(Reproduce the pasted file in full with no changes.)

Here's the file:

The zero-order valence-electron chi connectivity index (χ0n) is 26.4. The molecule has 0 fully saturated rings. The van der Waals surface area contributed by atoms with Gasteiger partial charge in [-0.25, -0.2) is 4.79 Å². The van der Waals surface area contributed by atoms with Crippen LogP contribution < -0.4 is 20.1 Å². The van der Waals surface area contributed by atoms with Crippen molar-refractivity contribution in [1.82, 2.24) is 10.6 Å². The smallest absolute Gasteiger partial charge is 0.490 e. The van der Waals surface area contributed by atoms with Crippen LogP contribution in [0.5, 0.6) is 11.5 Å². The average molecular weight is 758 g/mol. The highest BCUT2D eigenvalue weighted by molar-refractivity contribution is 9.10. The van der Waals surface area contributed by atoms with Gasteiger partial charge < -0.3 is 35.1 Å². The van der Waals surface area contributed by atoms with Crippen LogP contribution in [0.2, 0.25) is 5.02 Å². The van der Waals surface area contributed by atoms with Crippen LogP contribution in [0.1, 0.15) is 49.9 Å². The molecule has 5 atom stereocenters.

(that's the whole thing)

The zero-order valence-electron chi connectivity index (χ0n) is 26.4. The molecule has 0 fully saturated rings. The van der Waals surface area contributed by atoms with Gasteiger partial charge in [-0.25, -0.2) is 4.79 Å². The van der Waals surface area contributed by atoms with Crippen LogP contribution < -0.4 is 20.1 Å². The van der Waals surface area contributed by atoms with Crippen molar-refractivity contribution in [1.82, 2.24) is 10.6 Å². The smallest absolute Gasteiger partial charge is 0.490 e. The van der Waals surface area contributed by atoms with Crippen LogP contribution in [0.5, 0.6) is 11.5 Å². The average molecular weight is 758 g/mol. The highest BCUT2D eigenvalue weighted by molar-refractivity contribution is 9.10. The van der Waals surface area contributed by atoms with Gasteiger partial charge < -0.3 is 35.1 Å². The van der Waals surface area contributed by atoms with Crippen LogP contribution in [0.2, 0.25) is 5.02 Å². The van der Waals surface area contributed by atoms with Crippen LogP contribution in [0.1, 0.15) is 49.9 Å². The molecule has 5 atom stereocenters.